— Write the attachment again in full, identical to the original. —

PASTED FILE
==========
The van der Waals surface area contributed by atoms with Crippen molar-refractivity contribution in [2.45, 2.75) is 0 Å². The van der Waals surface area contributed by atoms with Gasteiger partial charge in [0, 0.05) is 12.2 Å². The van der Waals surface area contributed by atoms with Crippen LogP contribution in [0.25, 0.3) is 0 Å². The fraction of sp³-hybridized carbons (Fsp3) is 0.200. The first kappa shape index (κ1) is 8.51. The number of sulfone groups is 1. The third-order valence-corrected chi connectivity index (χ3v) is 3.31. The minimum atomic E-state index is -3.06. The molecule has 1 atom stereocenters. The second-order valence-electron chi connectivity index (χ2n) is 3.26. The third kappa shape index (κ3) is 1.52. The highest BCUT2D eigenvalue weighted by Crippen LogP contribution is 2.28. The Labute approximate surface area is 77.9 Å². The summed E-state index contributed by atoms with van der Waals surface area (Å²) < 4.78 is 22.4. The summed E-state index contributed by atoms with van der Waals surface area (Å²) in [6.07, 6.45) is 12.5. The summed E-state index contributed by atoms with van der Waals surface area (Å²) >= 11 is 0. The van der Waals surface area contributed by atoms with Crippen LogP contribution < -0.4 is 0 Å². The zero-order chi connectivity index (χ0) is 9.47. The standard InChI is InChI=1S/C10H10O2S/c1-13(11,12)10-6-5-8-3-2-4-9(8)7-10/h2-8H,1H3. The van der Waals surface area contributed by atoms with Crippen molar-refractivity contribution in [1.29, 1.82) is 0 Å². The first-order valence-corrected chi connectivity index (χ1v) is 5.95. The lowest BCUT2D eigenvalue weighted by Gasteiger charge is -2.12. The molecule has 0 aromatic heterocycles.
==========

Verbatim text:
The van der Waals surface area contributed by atoms with Crippen molar-refractivity contribution in [2.45, 2.75) is 0 Å². The van der Waals surface area contributed by atoms with Gasteiger partial charge in [0, 0.05) is 12.2 Å². The van der Waals surface area contributed by atoms with Crippen LogP contribution in [0.25, 0.3) is 0 Å². The fraction of sp³-hybridized carbons (Fsp3) is 0.200. The first kappa shape index (κ1) is 8.51. The number of sulfone groups is 1. The third-order valence-corrected chi connectivity index (χ3v) is 3.31. The minimum atomic E-state index is -3.06. The molecule has 1 atom stereocenters. The second-order valence-electron chi connectivity index (χ2n) is 3.26. The third kappa shape index (κ3) is 1.52. The highest BCUT2D eigenvalue weighted by Crippen LogP contribution is 2.28. The Labute approximate surface area is 77.9 Å². The summed E-state index contributed by atoms with van der Waals surface area (Å²) < 4.78 is 22.4. The summed E-state index contributed by atoms with van der Waals surface area (Å²) in [6.07, 6.45) is 12.5. The summed E-state index contributed by atoms with van der Waals surface area (Å²) >= 11 is 0. The van der Waals surface area contributed by atoms with Crippen LogP contribution < -0.4 is 0 Å². The zero-order chi connectivity index (χ0) is 9.47. The standard InChI is InChI=1S/C10H10O2S/c1-13(11,12)10-6-5-8-3-2-4-9(8)7-10/h2-8H,1H3. The van der Waals surface area contributed by atoms with Crippen molar-refractivity contribution in [1.29, 1.82) is 0 Å². The first-order valence-corrected chi connectivity index (χ1v) is 5.95. The lowest BCUT2D eigenvalue weighted by Gasteiger charge is -2.12. The molecule has 0 aromatic heterocycles.